Over the last year I have added quite a few extra components to Eric and had run out of places to plug in more I2C based sensors. Wiring had been cobbled together using what I had to hand and the wires to the sensors on the pan and tilt head her pulling against the servos and giving bad positions as the head was not where the robot thought it was.
My first mistake was to try working in degrees. It made sense when I started as I could see what was going on but as the mathematics get more complicated I need to be working in radians. Now is the time to ensure that all the internal variables are in radians and they only become degrees for display purposes. Read More
The main problem with IR sensors is their dislike of dark or non reflective surfaces, such as a waste paper bin or computer monitor. Using these sensors we can only work in a controlled environment with white surfaces for walls and floors. If Eric is to explore we can not be expected to run ahead of him painting the walls white. I’t time to get out the laser! Read More
Starting point for the SLAM software Read More
The battery monitor arrived just before Christmas after a long journey from China.
When ever I looked at robot control systems I came across SLAM and associated with that were MatLab and Octave and if you are reading this I expect you have found the same. SLAM stands for “Simultaneous Location And Mapping” (I think) and Matlab and Octave are maths programs. The problem I had with the explanations were that the ideology was to send the live data from the robot to the maths program, evaluate the data in the maths program, then send any changes to the robot based on the output of the maths program. That’s cool but I don’t want to have a second computer involved so I largely ignored this method until I had to get into some serious graphing of data.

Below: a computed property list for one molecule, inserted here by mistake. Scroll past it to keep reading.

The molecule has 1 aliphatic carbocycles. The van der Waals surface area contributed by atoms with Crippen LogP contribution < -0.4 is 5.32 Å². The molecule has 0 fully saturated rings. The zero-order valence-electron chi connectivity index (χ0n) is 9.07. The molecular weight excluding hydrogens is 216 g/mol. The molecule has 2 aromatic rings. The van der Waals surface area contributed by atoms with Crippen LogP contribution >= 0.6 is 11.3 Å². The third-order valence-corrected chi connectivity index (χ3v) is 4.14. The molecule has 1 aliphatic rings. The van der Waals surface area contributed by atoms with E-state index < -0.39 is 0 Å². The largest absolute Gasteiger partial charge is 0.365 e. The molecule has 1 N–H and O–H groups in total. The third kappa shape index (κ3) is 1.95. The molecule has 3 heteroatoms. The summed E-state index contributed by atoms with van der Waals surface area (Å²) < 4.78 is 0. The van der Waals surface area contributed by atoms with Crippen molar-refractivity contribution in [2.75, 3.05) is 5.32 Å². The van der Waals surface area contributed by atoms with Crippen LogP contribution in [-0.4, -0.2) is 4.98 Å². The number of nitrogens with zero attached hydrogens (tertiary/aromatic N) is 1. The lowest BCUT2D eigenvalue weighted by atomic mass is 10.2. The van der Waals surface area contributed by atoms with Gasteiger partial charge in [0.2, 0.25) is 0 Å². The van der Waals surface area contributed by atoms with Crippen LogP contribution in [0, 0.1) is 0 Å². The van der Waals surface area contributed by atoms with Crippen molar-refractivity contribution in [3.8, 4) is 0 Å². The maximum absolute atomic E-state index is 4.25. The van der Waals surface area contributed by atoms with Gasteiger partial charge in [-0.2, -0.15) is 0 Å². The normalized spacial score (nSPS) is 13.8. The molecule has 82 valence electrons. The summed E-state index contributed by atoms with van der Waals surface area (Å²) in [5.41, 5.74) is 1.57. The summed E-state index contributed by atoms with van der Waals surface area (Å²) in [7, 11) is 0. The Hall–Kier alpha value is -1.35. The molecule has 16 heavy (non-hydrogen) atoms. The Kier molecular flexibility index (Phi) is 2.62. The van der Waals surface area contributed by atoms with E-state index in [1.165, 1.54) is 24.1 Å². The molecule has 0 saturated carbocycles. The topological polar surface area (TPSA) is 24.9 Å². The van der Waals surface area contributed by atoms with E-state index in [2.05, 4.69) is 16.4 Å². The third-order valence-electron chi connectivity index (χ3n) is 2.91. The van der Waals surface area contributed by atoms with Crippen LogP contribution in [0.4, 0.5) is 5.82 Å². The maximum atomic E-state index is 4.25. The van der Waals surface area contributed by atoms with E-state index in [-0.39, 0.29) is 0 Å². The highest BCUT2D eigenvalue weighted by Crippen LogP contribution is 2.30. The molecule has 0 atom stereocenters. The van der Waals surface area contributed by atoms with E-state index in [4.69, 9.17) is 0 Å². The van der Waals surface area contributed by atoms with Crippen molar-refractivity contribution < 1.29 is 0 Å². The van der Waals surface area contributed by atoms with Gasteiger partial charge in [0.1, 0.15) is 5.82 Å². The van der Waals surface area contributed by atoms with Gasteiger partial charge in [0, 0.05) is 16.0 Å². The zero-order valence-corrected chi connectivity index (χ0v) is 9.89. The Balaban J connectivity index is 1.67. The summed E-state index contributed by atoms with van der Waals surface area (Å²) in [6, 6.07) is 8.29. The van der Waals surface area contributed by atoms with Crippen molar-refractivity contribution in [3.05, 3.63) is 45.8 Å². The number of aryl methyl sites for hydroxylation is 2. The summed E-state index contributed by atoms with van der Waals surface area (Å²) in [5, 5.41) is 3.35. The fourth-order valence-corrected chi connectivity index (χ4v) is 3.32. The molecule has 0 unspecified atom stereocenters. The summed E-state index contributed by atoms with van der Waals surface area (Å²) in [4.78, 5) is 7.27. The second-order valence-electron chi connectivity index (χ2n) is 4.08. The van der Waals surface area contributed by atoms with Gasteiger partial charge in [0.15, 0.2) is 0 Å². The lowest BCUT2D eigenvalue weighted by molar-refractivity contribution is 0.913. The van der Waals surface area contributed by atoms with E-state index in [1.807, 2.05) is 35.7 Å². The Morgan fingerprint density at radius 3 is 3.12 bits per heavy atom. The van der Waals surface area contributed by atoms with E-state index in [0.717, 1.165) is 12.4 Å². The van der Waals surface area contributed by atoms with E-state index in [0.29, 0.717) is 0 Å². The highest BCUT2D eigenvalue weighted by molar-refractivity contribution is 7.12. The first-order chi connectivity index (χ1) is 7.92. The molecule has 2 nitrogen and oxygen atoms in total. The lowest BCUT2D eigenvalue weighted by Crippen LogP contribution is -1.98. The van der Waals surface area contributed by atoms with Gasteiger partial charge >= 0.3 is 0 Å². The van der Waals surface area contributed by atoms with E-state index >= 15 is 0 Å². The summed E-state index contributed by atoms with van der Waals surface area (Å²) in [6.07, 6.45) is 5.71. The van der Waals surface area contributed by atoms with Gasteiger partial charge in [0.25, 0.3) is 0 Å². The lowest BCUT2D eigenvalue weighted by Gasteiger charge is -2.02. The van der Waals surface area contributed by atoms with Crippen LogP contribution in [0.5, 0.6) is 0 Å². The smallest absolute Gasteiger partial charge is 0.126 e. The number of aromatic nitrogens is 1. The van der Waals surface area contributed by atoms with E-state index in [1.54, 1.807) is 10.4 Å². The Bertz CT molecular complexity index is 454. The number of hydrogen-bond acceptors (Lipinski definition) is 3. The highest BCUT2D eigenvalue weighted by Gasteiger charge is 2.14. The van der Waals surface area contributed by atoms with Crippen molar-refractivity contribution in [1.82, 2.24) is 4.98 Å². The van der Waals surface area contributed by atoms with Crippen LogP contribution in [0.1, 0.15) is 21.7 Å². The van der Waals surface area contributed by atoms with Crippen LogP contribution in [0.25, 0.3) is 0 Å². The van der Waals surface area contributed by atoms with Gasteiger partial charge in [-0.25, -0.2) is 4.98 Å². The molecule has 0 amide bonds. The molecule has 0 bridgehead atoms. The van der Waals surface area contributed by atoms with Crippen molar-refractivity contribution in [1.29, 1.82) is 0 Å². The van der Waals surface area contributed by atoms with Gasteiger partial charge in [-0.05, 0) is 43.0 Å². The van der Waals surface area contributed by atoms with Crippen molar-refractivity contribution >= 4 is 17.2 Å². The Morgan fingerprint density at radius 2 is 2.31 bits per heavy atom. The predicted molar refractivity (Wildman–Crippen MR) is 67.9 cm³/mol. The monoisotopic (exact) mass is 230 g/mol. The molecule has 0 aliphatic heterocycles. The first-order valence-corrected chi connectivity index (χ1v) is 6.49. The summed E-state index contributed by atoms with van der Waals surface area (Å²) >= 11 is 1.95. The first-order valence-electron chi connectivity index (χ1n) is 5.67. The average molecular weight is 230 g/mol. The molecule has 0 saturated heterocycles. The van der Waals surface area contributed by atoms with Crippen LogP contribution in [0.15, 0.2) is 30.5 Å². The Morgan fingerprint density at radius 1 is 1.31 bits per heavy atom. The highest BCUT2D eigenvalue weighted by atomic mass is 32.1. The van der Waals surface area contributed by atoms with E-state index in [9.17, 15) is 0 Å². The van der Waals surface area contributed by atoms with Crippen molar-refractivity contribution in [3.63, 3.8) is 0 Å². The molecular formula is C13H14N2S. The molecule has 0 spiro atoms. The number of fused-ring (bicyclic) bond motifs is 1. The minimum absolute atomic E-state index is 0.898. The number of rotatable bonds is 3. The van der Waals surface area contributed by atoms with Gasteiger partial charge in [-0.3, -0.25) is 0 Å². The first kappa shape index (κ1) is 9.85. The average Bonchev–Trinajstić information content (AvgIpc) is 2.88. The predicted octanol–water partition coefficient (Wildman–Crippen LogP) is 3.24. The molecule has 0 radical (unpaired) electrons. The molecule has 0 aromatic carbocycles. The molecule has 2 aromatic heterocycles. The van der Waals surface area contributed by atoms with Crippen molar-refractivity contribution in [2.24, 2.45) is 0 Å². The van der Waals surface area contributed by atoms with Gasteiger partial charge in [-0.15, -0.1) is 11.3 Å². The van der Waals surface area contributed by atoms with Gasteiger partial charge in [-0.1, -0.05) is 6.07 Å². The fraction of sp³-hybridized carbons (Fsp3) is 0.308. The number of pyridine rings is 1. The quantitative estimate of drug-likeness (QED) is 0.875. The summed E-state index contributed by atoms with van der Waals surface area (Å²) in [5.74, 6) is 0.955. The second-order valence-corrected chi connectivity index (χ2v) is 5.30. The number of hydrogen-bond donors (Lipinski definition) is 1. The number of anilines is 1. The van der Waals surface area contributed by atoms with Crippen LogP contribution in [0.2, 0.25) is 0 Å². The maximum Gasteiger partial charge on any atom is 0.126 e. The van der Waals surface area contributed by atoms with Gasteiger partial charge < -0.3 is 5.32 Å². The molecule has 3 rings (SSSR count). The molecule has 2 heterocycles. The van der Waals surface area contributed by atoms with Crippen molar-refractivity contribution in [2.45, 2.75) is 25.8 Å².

I’m not using real time data but I do want to analyse the data from a run (Like reading an aircraft black box after the disaster) and LibraOffice Calc was getting far too slow when It came to graphing the data
As choices go C++ seemed to me the best option as I already know how to compile a program.
It does not matter what you use to program your robot as long as you are comfortable with the language.
On my fathers bookcase was a copy of “Build Your Own Working Robot” by David L. Heiserman (ISBN 0-7042-0171-2). The author takes you through building a robot based on a child’s ride on electric car giving all the circuit diagrams and build instructions. The final, autonomous robot can run around avoiding obstacles and even recharge its own batteries by returning to a recharging station when it needs to. Published in 1976, pre-dating the first home computer, it is all down to logic circuits and some very clever thinking. As a child, this book started me on the road to robotics. I never did get an electric car to work with but I did have access to lots of Meccano. When I left home and ventured into the big wide world my father gave me the book and started replacing the damaged skirting boards. Read More